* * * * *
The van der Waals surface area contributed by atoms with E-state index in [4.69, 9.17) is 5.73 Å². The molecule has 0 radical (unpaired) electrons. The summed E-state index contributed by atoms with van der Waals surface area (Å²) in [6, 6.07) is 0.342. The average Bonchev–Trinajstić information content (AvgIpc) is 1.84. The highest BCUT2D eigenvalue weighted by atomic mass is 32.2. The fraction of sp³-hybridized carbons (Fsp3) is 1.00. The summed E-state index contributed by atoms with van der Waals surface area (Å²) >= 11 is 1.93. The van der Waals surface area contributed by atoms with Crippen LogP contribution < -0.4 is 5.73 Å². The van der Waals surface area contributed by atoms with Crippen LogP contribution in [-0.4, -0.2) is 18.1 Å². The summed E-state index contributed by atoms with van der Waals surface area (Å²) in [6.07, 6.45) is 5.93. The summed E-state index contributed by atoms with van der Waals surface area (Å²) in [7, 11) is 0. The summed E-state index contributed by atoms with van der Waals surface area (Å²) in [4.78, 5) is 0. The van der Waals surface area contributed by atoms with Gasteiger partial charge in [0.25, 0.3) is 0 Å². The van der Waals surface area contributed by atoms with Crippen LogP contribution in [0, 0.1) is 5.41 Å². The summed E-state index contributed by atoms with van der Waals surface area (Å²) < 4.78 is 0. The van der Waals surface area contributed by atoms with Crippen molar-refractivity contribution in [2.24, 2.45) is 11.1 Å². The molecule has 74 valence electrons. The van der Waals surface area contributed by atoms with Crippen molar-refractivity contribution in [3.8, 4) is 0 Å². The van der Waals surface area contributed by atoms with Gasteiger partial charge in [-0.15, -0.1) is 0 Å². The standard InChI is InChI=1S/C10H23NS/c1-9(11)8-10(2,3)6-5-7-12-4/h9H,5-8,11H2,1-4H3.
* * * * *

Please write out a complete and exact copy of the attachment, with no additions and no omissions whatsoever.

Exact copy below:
The van der Waals surface area contributed by atoms with E-state index in [4.69, 9.17) is 5.73 Å². The molecule has 0 radical (unpaired) electrons. The summed E-state index contributed by atoms with van der Waals surface area (Å²) in [6, 6.07) is 0.342. The average Bonchev–Trinajstić information content (AvgIpc) is 1.84. The highest BCUT2D eigenvalue weighted by atomic mass is 32.2. The fraction of sp³-hybridized carbons (Fsp3) is 1.00. The summed E-state index contributed by atoms with van der Waals surface area (Å²) >= 11 is 1.93. The van der Waals surface area contributed by atoms with Crippen LogP contribution < -0.4 is 5.73 Å². The van der Waals surface area contributed by atoms with Crippen LogP contribution in [-0.4, -0.2) is 18.1 Å². The summed E-state index contributed by atoms with van der Waals surface area (Å²) in [6.07, 6.45) is 5.93. The summed E-state index contributed by atoms with van der Waals surface area (Å²) in [7, 11) is 0. The summed E-state index contributed by atoms with van der Waals surface area (Å²) in [4.78, 5) is 0. The van der Waals surface area contributed by atoms with Gasteiger partial charge in [0.25, 0.3) is 0 Å². The van der Waals surface area contributed by atoms with Crippen LogP contribution in [0, 0.1) is 5.41 Å². The summed E-state index contributed by atoms with van der Waals surface area (Å²) < 4.78 is 0. The van der Waals surface area contributed by atoms with Crippen molar-refractivity contribution in [2.24, 2.45) is 11.1 Å². The molecule has 74 valence electrons. The van der Waals surface area contributed by atoms with Crippen molar-refractivity contribution in [3.8, 4) is 0 Å². The van der Waals surface area contributed by atoms with Gasteiger partial charge in [-0.15, -0.1) is 0 Å². The standard InChI is InChI=1S/C10H23NS/c1-9(11)8-10(2,3)6-5-7-12-4/h9H,5-8,11H2,1-4H3.